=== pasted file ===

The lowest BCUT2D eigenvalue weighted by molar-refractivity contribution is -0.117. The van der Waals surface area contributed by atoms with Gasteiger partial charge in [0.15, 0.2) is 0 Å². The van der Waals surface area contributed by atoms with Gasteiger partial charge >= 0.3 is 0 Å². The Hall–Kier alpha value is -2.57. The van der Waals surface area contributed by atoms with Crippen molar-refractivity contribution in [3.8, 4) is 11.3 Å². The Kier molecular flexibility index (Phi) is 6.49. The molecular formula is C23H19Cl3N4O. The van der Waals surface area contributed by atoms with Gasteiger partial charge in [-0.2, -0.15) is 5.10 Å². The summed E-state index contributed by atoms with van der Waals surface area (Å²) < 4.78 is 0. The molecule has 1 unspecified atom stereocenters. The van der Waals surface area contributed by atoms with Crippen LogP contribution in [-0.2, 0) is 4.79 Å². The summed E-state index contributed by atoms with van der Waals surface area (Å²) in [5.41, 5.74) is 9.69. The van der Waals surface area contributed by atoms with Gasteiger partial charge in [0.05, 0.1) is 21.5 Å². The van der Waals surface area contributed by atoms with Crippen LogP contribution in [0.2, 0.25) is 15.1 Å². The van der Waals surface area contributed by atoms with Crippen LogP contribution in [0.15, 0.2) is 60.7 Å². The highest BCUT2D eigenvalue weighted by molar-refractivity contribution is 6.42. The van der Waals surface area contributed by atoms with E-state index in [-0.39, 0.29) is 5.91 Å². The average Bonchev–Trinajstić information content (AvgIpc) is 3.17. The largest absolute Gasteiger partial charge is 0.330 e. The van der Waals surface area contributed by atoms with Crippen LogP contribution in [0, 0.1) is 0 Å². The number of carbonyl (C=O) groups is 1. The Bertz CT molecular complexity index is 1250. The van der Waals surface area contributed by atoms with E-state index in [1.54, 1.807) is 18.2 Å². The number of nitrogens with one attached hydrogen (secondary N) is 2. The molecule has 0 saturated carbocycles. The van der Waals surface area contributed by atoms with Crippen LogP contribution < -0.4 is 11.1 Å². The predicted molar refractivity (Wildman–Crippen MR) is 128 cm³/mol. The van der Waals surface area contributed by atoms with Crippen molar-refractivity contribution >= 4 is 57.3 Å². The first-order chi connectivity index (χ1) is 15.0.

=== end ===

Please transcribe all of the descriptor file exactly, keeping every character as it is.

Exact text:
The lowest BCUT2D eigenvalue weighted by molar-refractivity contribution is -0.117. The van der Waals surface area contributed by atoms with Gasteiger partial charge in [0.15, 0.2) is 0 Å². The van der Waals surface area contributed by atoms with Gasteiger partial charge >= 0.3 is 0 Å². The Hall–Kier alpha value is -2.57. The van der Waals surface area contributed by atoms with Crippen molar-refractivity contribution in [3.8, 4) is 11.3 Å². The Kier molecular flexibility index (Phi) is 6.49. The molecular formula is C23H19Cl3N4O. The van der Waals surface area contributed by atoms with Gasteiger partial charge in [-0.2, -0.15) is 5.10 Å². The summed E-state index contributed by atoms with van der Waals surface area (Å²) < 4.78 is 0. The molecule has 1 unspecified atom stereocenters. The van der Waals surface area contributed by atoms with Crippen LogP contribution in [-0.2, 0) is 4.79 Å². The summed E-state index contributed by atoms with van der Waals surface area (Å²) in [5.41, 5.74) is 9.69. The van der Waals surface area contributed by atoms with Gasteiger partial charge in [0.05, 0.1) is 21.5 Å². The van der Waals surface area contributed by atoms with Crippen LogP contribution in [0.2, 0.25) is 15.1 Å². The van der Waals surface area contributed by atoms with Crippen LogP contribution in [0.15, 0.2) is 60.7 Å². The highest BCUT2D eigenvalue weighted by molar-refractivity contribution is 6.42. The van der Waals surface area contributed by atoms with E-state index in [-0.39, 0.29) is 5.91 Å². The average Bonchev–Trinajstić information content (AvgIpc) is 3.17. The largest absolute Gasteiger partial charge is 0.330 e. The van der Waals surface area contributed by atoms with Crippen LogP contribution in [0, 0.1) is 0 Å². The number of carbonyl (C=O) groups is 1. The Bertz CT molecular complexity index is 1250. The van der Waals surface area contributed by atoms with E-state index in [1.54, 1.807) is 18.2 Å². The number of nitrogens with one attached hydrogen (secondary N) is 2. The molecule has 0 saturated carbocycles. The van der Waals surface area contributed by atoms with Crippen LogP contribution < -0.4 is 11.1 Å². The predicted molar refractivity (Wildman–Crippen MR) is 128 cm³/mol. The van der Waals surface area contributed by atoms with Crippen molar-refractivity contribution >= 4 is 57.3 Å². The first-order chi connectivity index (χ1) is 15.0.